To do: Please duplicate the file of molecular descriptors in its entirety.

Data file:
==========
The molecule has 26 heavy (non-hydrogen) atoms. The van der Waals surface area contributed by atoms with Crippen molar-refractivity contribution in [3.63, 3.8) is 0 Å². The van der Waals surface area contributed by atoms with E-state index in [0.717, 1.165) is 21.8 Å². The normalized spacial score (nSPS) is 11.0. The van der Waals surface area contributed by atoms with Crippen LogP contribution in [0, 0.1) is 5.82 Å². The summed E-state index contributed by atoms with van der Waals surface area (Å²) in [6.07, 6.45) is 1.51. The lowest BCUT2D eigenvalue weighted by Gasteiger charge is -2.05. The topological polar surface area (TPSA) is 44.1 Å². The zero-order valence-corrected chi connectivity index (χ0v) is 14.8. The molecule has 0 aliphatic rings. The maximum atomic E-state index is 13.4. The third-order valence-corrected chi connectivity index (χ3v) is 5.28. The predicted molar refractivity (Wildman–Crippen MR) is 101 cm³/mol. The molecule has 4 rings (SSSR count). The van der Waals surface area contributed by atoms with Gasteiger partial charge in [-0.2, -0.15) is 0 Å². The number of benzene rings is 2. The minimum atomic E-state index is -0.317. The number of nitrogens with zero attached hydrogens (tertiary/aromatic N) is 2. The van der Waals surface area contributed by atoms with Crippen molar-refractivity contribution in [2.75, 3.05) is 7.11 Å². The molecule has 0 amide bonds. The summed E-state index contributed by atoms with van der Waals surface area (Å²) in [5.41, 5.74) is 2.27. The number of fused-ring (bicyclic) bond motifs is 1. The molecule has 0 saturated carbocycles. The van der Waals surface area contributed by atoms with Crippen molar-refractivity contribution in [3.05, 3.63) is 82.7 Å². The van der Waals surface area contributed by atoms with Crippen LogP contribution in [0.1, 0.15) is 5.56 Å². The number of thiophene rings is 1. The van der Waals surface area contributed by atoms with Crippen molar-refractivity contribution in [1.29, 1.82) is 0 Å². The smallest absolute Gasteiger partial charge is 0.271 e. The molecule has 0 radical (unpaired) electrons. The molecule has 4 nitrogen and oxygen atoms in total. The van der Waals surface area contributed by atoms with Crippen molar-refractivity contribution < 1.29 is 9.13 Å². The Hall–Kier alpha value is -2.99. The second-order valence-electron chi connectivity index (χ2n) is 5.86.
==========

The molecule has 26 heavy (non-hydrogen) atoms. The van der Waals surface area contributed by atoms with Crippen molar-refractivity contribution in [3.63, 3.8) is 0 Å². The van der Waals surface area contributed by atoms with E-state index in [0.717, 1.165) is 21.8 Å². The normalized spacial score (nSPS) is 11.0. The van der Waals surface area contributed by atoms with Crippen LogP contribution in [0, 0.1) is 5.82 Å². The summed E-state index contributed by atoms with van der Waals surface area (Å²) in [6.07, 6.45) is 1.51. The lowest BCUT2D eigenvalue weighted by Gasteiger charge is -2.05. The topological polar surface area (TPSA) is 44.1 Å². The zero-order valence-corrected chi connectivity index (χ0v) is 14.8. The molecule has 0 aliphatic rings. The maximum atomic E-state index is 13.4. The third-order valence-corrected chi connectivity index (χ3v) is 5.28. The predicted molar refractivity (Wildman–Crippen MR) is 101 cm³/mol. The molecule has 4 rings (SSSR count). The van der Waals surface area contributed by atoms with Gasteiger partial charge in [-0.2, -0.15) is 0 Å². The number of benzene rings is 2. The minimum atomic E-state index is -0.317. The number of nitrogens with zero attached hydrogens (tertiary/aromatic N) is 2. The van der Waals surface area contributed by atoms with Crippen molar-refractivity contribution in [2.75, 3.05) is 7.11 Å². The molecule has 0 amide bonds. The summed E-state index contributed by atoms with van der Waals surface area (Å²) in [5.41, 5.74) is 2.27. The number of fused-ring (bicyclic) bond motifs is 1. The molecule has 0 saturated carbocycles. The van der Waals surface area contributed by atoms with Crippen molar-refractivity contribution in [3.05, 3.63) is 82.7 Å². The van der Waals surface area contributed by atoms with Crippen LogP contribution in [0.1, 0.15) is 5.56 Å². The number of thiophene rings is 1. The van der Waals surface area contributed by atoms with Crippen molar-refractivity contribution in [1.29, 1.82) is 0 Å². The smallest absolute Gasteiger partial charge is 0.271 e. The molecule has 0 radical (unpaired) electrons. The molecule has 4 nitrogen and oxygen atoms in total. The van der Waals surface area contributed by atoms with Crippen molar-refractivity contribution < 1.29 is 9.13 Å². The Hall–Kier alpha value is -2.99. The second-order valence-electron chi connectivity index (χ2n) is 5.86.